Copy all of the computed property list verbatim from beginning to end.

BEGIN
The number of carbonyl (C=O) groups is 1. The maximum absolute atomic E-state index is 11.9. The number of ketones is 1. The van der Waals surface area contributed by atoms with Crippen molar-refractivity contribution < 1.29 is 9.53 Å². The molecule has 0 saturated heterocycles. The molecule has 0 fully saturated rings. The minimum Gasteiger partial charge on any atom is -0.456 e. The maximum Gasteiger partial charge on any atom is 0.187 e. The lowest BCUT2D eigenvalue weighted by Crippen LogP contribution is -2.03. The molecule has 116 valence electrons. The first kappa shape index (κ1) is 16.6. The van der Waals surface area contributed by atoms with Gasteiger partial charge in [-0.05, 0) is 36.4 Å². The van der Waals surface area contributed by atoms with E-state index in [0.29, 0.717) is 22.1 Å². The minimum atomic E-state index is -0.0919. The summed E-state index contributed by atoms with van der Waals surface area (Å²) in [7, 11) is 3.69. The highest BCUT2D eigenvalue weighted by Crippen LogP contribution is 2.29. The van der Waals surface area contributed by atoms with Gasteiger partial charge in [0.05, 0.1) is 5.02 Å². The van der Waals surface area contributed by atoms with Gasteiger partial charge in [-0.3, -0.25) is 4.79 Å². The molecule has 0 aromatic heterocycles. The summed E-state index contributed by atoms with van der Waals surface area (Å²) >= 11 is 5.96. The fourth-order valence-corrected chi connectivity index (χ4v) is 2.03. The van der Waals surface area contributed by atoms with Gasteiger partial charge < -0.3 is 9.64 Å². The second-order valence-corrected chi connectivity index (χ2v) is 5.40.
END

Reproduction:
The number of carbonyl (C=O) groups is 1. The maximum absolute atomic E-state index is 11.9. The number of ketones is 1. The van der Waals surface area contributed by atoms with Crippen molar-refractivity contribution < 1.29 is 9.53 Å². The molecule has 0 saturated heterocycles. The molecule has 0 fully saturated rings. The minimum Gasteiger partial charge on any atom is -0.456 e. The maximum Gasteiger partial charge on any atom is 0.187 e. The lowest BCUT2D eigenvalue weighted by Crippen LogP contribution is -2.03. The molecule has 116 valence electrons. The first kappa shape index (κ1) is 16.6. The van der Waals surface area contributed by atoms with Gasteiger partial charge in [-0.05, 0) is 36.4 Å². The van der Waals surface area contributed by atoms with E-state index in [0.29, 0.717) is 22.1 Å². The minimum atomic E-state index is -0.0919. The summed E-state index contributed by atoms with van der Waals surface area (Å²) in [7, 11) is 3.69. The highest BCUT2D eigenvalue weighted by Crippen LogP contribution is 2.29. The van der Waals surface area contributed by atoms with Gasteiger partial charge in [0.05, 0.1) is 5.02 Å². The van der Waals surface area contributed by atoms with Gasteiger partial charge in [-0.3, -0.25) is 4.79 Å². The molecule has 0 aromatic heterocycles. The summed E-state index contributed by atoms with van der Waals surface area (Å²) >= 11 is 5.96. The fourth-order valence-corrected chi connectivity index (χ4v) is 2.03. The van der Waals surface area contributed by atoms with Gasteiger partial charge < -0.3 is 9.64 Å². The second-order valence-corrected chi connectivity index (χ2v) is 5.40.